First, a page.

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Hollywood Hologram Wars: Vicious Legal Feud Behind Virtual Mariah, Marilyn and Mick

June 3, 2015 | Telepresence Options


Story and images by Eriq Gardner / The Hollywood Reporter

From Homer Simpson to Jimmy Kimmel to Disney's upcoming 'Star Wars' movie, Hollywood's new technology already is transmitting stars to multiple spots and reviving ones long gone. But now, a legal war between two entrepreneurs is holding back a potentially massive business as they squabble on social media ("Come at me, bro," says one).

Every day, a small Beverly Hills showroom plays host to a who's who of global celebrities. Michael Jackson and Ray Charles sing and dance. Jimmy Kimmel cracks jokes. WikiLeaks' Julian Assange might be holed up in London, but he's also here brooding alongside Edward Snowden. They're all hyper-realistic holograms, part of a showcase for a tantalizing technology that has the potential to dramat�ic�ally alter the entertainment business by reviving dead stars and allowing living ones to be in multiple places at any given moment.

"I had Al Pacino knocking on the door twice in one week to see it," says Alki David, the Greek billionaire who owns the showroom and, he says, the technology behind the holograms. "Every time a celebrity or someone from the industry comes, they're sold."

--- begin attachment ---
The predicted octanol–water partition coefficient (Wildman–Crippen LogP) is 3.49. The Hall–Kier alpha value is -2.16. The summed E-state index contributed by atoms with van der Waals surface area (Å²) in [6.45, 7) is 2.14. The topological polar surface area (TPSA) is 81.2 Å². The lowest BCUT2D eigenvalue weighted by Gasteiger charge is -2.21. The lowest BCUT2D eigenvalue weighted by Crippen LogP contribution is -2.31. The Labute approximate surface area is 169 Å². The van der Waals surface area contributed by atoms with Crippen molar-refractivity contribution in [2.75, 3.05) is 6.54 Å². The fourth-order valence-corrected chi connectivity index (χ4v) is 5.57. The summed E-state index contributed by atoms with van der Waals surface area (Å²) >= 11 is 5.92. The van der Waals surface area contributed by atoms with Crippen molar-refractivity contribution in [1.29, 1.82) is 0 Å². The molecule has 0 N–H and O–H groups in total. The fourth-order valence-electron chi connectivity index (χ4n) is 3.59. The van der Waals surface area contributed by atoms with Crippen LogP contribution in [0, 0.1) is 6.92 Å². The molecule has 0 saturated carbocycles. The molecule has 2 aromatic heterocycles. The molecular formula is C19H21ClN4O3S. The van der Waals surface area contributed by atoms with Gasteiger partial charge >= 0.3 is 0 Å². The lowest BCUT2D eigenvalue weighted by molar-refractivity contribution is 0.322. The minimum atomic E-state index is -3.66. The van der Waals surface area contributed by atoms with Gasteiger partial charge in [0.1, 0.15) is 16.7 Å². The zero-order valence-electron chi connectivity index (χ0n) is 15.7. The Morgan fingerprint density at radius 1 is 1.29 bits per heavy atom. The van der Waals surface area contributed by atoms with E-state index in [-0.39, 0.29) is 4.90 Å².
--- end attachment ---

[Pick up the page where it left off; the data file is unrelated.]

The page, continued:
The potential for holograms in Hollywood is nearly limitless. "Live" shows of Elvis Presley and Frank Sinatra are in early development. Kimmel beamed in via hologram CMA Award winner Kacey Musgraves from Nashville for an inter�view in his Los Angeles studio, suggesting a future in which actors can promote their films everywhere at once. Universal is using the technology in a new Fast & Furious theme park attraction. A comedy club in upstate New York is planning hologram shows of stand-ups from various eras. "The potential is enormous," says Jonathan Faber, a licensing expert at the Luminary Group. "Can it exceed tens of millions? Oh yeah, for sure. Can it reach a billion? Maybe."

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